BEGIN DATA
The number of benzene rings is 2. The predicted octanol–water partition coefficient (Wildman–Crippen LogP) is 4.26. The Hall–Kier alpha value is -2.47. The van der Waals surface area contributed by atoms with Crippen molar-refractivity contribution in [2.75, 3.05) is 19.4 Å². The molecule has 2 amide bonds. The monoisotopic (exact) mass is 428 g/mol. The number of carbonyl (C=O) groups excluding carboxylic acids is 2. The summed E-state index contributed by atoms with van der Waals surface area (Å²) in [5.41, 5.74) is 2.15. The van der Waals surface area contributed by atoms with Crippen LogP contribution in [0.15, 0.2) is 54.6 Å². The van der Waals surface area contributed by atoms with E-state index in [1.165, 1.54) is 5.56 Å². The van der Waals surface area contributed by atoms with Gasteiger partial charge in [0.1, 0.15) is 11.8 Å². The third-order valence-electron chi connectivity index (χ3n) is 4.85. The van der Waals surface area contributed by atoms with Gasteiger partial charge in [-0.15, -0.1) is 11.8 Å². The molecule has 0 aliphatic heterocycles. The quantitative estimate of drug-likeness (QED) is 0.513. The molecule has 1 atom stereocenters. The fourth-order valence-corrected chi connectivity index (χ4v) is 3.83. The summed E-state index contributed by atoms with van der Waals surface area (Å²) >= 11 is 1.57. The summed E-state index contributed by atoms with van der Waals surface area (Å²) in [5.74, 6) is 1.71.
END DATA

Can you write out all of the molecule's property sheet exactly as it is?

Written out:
The number of benzene rings is 2. The predicted octanol–water partition coefficient (Wildman–Crippen LogP) is 4.26. The Hall–Kier alpha value is -2.47. The van der Waals surface area contributed by atoms with Crippen molar-refractivity contribution in [2.75, 3.05) is 19.4 Å². The molecule has 2 amide bonds. The monoisotopic (exact) mass is 428 g/mol. The number of carbonyl (C=O) groups excluding carboxylic acids is 2. The summed E-state index contributed by atoms with van der Waals surface area (Å²) in [5.41, 5.74) is 2.15. The van der Waals surface area contributed by atoms with Crippen LogP contribution in [0.15, 0.2) is 54.6 Å². The van der Waals surface area contributed by atoms with E-state index in [1.165, 1.54) is 5.56 Å². The van der Waals surface area contributed by atoms with Gasteiger partial charge in [0.1, 0.15) is 11.8 Å². The third-order valence-electron chi connectivity index (χ3n) is 4.85. The van der Waals surface area contributed by atoms with Gasteiger partial charge in [-0.15, -0.1) is 11.8 Å². The molecule has 0 aliphatic heterocycles. The quantitative estimate of drug-likeness (QED) is 0.513. The molecule has 1 atom stereocenters. The fourth-order valence-corrected chi connectivity index (χ4v) is 3.83. The summed E-state index contributed by atoms with van der Waals surface area (Å²) >= 11 is 1.57. The summed E-state index contributed by atoms with van der Waals surface area (Å²) in [5.74, 6) is 1.71.